During a conversation a couple months ago with my great aunt, I heard the term "foundation plant" for the first time. As she explained it, a foundation plant is one that is okay to plant near the foundation of a house because its roots are not invasive (aka: the roots won't grow into the foundation of the house, thereby ruining the foundation). It also usually has a more compact growth habit, rather than something flowy or fountain-like. The other cool thing about this conversation: my 90-year-old great aunt walked around the house at the farm with my parents (the one that my grandfather built) and identified every bush and flower, making note of which were foundation plants and which were not.
This conversation made me wonder if the forsythia bushes I planted at the back of the flower beds (near the house) were foundation plants (if you squint, you can see the small leafy bushes in the back row).
I hopped on Google and started searching away, and, of course, forsythia are most definitely not foundation plants. Fortunately, they hadn't been there all that long, so I don't think any damage was done.
Around the same time I dug up that tidbit of information, my friend Patrick (who is a master gardener) mentioned to me that the red bud (in the pic above, it's on the far right with the heart shaped leaves) needed to be moved soon. See, when I planted it, I thought it was a shrub. WRONG. It's definitely a tree. Pat's comment was "Yeah...you know that seven foot tall tree by our driveway? That's a red bud."
So I started brainstorming places to put four-five forsythia and a small-ish tree. Fortunately, it didn't take long. I decided to put the red bud in the opposite corner from the hybuscus at the front of the yard. Here she blows, a little peeked looking, but otherwise none the worse for wear. Please ignore the downed mailbox in the background. That is a story for another day.
As for the forsythia, on the other side of our driveway, is a narrow strip of grass that is constantly forgotten. It always seems like a waste to restart the lawnmower just to mow the 3 foot wide section of grass, but it has to be done. I decided to forgo the issue and plant a forsythia hedge.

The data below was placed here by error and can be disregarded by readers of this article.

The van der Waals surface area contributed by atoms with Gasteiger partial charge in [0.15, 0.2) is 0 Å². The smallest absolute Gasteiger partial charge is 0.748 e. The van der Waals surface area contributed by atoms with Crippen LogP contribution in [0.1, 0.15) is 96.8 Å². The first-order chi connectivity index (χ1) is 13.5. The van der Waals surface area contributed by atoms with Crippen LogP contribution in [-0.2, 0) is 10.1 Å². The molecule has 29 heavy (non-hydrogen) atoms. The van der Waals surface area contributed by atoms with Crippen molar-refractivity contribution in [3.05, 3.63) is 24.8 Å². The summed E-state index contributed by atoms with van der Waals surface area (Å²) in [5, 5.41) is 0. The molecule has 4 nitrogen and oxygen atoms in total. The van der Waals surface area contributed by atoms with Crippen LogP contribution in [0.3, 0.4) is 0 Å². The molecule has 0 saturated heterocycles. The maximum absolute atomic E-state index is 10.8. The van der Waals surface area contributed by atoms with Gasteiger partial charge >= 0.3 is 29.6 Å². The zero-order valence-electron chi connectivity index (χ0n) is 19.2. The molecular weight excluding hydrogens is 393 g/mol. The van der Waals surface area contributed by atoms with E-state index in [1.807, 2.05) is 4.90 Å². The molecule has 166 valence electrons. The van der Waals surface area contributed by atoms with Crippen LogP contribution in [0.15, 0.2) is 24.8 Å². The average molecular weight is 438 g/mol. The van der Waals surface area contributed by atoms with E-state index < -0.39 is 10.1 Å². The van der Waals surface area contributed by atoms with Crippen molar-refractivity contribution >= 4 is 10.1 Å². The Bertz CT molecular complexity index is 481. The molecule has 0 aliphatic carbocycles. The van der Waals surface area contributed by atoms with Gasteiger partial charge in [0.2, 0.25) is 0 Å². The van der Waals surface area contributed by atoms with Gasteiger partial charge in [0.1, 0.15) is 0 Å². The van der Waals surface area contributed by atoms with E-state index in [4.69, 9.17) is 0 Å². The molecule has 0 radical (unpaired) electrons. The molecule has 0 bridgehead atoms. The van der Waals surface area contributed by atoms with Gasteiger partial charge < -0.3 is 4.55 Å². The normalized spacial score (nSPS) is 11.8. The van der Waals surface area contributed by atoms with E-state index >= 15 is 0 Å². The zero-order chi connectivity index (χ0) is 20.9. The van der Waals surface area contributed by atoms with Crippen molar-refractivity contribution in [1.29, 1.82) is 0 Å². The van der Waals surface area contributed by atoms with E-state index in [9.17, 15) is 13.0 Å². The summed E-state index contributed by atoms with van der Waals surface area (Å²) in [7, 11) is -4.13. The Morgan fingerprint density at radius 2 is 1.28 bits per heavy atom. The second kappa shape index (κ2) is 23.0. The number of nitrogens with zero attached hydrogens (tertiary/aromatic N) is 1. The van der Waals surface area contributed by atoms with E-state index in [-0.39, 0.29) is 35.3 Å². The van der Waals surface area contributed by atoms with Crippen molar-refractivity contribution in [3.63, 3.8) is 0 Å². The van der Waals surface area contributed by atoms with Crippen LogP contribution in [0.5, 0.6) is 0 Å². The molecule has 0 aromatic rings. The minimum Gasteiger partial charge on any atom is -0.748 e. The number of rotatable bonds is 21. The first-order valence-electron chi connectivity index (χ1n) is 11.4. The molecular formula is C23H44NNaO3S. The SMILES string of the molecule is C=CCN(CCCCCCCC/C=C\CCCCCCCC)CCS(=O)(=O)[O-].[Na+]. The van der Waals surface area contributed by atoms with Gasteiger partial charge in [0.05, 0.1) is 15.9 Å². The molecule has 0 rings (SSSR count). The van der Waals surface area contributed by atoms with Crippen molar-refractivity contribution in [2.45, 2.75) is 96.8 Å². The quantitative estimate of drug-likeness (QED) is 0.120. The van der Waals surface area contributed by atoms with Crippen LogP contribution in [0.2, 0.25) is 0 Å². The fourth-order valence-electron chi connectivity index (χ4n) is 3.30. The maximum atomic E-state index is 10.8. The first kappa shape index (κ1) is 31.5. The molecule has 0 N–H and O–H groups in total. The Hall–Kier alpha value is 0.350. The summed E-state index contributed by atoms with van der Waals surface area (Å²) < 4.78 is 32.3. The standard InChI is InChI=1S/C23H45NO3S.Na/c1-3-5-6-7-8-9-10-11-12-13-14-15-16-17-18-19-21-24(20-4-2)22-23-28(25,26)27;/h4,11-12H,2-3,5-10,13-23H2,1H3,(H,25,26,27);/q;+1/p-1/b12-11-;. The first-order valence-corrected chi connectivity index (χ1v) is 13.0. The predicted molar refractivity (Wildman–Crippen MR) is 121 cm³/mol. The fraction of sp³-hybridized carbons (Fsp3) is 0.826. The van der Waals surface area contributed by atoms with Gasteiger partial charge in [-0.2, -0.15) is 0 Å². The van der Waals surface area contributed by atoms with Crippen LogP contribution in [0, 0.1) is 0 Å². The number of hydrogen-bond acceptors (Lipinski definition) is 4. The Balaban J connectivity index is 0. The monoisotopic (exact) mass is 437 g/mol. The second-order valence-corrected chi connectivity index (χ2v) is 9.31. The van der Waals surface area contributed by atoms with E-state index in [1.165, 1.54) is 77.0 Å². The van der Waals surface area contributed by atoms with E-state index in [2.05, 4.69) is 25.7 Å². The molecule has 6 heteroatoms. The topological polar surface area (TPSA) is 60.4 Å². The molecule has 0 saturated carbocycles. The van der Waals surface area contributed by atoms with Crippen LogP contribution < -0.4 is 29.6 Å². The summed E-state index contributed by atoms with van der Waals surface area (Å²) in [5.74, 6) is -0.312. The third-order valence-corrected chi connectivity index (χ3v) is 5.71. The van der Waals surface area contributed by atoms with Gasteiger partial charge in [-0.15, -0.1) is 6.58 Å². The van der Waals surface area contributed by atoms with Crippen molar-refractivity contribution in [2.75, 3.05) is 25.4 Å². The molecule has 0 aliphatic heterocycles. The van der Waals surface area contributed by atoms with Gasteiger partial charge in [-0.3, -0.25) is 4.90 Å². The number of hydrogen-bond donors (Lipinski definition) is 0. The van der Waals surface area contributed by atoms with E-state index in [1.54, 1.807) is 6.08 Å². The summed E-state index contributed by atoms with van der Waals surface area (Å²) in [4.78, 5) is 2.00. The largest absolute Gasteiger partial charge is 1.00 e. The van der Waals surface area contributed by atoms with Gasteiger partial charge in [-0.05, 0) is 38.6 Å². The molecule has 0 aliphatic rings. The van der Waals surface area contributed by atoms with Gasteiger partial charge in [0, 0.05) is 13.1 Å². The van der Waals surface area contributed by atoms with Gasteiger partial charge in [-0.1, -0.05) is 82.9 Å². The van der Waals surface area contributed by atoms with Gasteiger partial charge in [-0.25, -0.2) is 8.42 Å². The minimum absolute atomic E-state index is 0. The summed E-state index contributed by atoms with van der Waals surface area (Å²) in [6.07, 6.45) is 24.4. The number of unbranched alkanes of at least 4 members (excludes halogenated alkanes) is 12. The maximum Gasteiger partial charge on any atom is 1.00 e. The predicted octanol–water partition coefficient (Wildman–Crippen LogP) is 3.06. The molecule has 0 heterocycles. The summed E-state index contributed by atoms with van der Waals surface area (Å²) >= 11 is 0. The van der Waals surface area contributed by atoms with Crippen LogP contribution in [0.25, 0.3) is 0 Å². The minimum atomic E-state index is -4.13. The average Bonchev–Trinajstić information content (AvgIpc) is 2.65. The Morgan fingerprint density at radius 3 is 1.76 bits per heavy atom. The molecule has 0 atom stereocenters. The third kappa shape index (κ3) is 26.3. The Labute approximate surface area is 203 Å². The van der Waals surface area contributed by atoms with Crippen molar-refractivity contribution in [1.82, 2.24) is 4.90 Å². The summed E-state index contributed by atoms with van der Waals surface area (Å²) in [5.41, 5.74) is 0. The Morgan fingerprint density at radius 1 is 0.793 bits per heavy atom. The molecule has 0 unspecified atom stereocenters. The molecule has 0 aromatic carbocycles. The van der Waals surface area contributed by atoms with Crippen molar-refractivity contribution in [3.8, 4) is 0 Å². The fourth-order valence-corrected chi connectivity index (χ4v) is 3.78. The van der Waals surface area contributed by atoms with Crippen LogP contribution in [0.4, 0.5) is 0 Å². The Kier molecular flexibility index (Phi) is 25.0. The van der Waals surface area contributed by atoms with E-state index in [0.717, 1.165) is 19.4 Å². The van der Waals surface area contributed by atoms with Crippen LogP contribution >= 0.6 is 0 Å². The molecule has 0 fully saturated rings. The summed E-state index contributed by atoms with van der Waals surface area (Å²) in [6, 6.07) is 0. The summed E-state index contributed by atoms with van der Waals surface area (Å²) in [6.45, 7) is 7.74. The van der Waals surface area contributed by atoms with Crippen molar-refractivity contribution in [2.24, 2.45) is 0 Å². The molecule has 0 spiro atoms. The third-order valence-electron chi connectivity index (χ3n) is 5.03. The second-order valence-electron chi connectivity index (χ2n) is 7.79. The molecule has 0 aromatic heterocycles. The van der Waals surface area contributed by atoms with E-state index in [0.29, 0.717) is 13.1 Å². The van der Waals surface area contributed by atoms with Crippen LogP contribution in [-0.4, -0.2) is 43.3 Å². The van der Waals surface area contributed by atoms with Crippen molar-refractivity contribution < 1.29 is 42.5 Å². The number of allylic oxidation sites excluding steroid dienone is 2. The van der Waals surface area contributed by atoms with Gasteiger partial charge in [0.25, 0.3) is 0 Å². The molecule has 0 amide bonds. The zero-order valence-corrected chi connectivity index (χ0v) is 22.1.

Once these fill in, I don't think we'll have to mow over here any more, but I am considering putting down weed cloth and mulch, just to be sure.
Once I got everything moved, I was left with this...and a similar situation in the other front flower bed.
Needing ideas, I took this picture, along with a few others, up to Bates Nursery (they are a local, family-owned nursery about 10 minutes away). One of the employees tossed out a couple of ideas once he'd seed the pictures and heard the description of sun, but told me that before I made any decisions, I should go home, measure the beds and the window heights above them, and come back with a rough sketch of what I'm working with. Here's what I came up with. Obviously my musical talents don't translate to the visual arts.
Armed with the sketches, I went back to Bates, where a second (and very helpful) employee helped me choose plants, figure out how many I needed, and helped me figure out a layout for both front beds. I only left with shrubs for the left bed that day...partially for budgetary reasons (three shrubs were $100) and partially to break up the work for myself.
Since there is a gardenia to the right of the front stairs, I decided to mirror that on the left. Bates didn't have exactly the same kind of gardenia, but they helped me pick out one that has similar foliage (Kleim's Hardy). The only noticeable difference is that the flowers on the new one are single, instead of double flowers.
To contrast the gardenia in the left bed, I also picked out a Georgia Petite Indian Hawthorn. It has lovely blue green leaves that look a little bit waxy, and it blooms small white flowers in the spring.
Has anyone else been rearranging their garden? Planting shrubs? Digging holes is hard work! Oh well, hopefully I'll get lovely toned arms out of it.